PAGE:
Tuesday, June 22, 2021

How MSU alumna Brooke Larm brought nature into the classroom

June 8, 2021
Brooke Larm with her partner at the site of Children’s Discovery Garden - a collaboration with MSU Dr. Norm Lownds. Photo courtesy of Brooke Larm.
Brooke Larm with her partner at the site of Children’s Discovery Garden - a collaboration with MSU Dr. Norm Lownds. Photo courtesy of Brooke Larm. —

If one were to visit the 160-acre Tollgate Farm in a typical spring, they would find rolling farmland, grazing animals, and young children working alongside retired volunteers in the sugar bush.

The MSU-owned land, which is located about an hour away from East Lansing, was donated to Michigan State University in 1987. From 2016 through the spring of 2020, Tollgate’s Farm Sprouts program served as an outdoor learning enrichment experience for children ages three through five. The children learned to plant and tap trees, harvest produce, and care for animals.

The program began with educator and MSU alumna Brooke Larm and her colleagues.

Larm grew up in Grayling, Michigan, a town in the northern Lower Peninsula with a population of just under 2,000. She grew up on the AuSable River and spent a great amount of time outdoors from a young age. 

“My grandparents actually lived across the river from us, so I’d visit them by wading the river,” she said.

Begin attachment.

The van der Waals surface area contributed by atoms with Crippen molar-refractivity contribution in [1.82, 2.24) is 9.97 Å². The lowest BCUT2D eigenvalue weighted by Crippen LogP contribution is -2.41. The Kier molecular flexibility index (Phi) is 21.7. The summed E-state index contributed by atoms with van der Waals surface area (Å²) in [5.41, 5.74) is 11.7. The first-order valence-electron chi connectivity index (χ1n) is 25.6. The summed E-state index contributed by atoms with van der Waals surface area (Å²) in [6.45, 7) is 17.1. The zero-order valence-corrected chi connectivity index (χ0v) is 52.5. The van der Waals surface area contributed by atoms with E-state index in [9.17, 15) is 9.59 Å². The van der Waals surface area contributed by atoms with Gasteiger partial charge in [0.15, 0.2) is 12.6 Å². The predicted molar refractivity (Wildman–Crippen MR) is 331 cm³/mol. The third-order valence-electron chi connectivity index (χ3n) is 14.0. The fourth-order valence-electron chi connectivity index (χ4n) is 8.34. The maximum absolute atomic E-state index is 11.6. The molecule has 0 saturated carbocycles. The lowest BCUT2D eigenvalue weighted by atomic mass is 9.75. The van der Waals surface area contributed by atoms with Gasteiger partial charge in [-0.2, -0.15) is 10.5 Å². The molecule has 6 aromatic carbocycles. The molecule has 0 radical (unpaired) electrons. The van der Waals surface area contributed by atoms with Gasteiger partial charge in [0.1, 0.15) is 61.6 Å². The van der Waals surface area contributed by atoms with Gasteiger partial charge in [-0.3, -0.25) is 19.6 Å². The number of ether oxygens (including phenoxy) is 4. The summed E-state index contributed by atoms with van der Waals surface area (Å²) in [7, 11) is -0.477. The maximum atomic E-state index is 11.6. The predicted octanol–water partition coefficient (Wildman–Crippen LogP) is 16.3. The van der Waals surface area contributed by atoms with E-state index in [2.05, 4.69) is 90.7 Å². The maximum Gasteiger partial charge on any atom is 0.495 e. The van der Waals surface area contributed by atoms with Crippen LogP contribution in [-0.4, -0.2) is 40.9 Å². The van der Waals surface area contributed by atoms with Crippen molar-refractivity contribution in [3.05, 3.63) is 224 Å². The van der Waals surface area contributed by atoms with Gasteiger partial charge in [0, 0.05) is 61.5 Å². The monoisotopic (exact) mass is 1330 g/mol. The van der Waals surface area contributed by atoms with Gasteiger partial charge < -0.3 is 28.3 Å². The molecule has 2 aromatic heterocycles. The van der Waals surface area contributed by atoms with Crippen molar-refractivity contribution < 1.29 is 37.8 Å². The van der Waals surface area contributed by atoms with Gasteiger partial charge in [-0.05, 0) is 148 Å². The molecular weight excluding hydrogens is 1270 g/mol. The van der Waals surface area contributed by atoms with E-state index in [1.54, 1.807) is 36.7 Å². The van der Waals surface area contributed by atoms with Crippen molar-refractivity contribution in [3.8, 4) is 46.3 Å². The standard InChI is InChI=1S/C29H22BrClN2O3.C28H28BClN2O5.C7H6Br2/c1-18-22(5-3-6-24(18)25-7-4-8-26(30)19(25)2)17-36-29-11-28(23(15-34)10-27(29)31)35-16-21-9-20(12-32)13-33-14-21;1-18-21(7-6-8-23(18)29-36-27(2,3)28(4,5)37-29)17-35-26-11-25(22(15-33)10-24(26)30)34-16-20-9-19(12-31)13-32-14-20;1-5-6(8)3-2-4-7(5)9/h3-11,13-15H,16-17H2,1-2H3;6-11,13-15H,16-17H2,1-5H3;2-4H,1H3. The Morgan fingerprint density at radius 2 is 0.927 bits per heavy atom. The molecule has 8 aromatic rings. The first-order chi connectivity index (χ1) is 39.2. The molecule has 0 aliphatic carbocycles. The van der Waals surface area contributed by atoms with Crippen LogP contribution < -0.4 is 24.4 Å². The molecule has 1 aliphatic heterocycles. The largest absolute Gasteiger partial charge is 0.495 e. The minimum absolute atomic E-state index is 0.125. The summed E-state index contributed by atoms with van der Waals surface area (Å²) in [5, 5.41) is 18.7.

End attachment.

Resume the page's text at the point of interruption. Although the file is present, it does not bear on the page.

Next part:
At MSU, Larm studied to be a teacher with a concentration in environmental science. She fell in love with it while taking classes on forestry and the Great Lakes. While working an internship in a second-grade classroom, Larm met Barbara Kallman, who became a mentor to her.

“She was incredible in weaving the outdoors through everything that she did,” Larm said.

Through her childhood, her courses at MSU, and her experience with Kallman, Larm’s passion for education began to narrow as she became interested in the specific idea of involving nature in the classroom. (1:44)

Larm graduated in 2003, entering the workforce during a recession. Her husband’s work in the automotive industry took them to Mexico, and Larm, who knew finding a teaching job wasn’t likely, decided to go for it.

“While I was there, I taught English in a Catholic school, I taught English in an inner city public school,” Larm said.

Larm added a Spanish concentration to her teaching degree because of this experience, something that would prove to be useful at Tollgate years later.

“In the preschool program that I've been teaching the past years at Tollgate, I was actually working with a lot of children who were speaking many languages,” Larm said. "So I was able to bring those languages into the classroom."

She also wrote a case study during this time, focused on the power of learning a language outdoors observed in a young Korean student. 

After Mexico, Larm taught English in Germany. After taking two years off work following the birth of her son, Larm moved back to Michigan and was ready to go back to teaching.

“I knew I wanted to go back to teaching, I didn't want to go into the four walls of a classroom,” Larm said. “I knew I needed to be somehow connected to the outdoors.”

This desire brought her to Tollgate. Larm began working field trip programs at Tollgate, but after about two months, Larm received what she considered a true gift.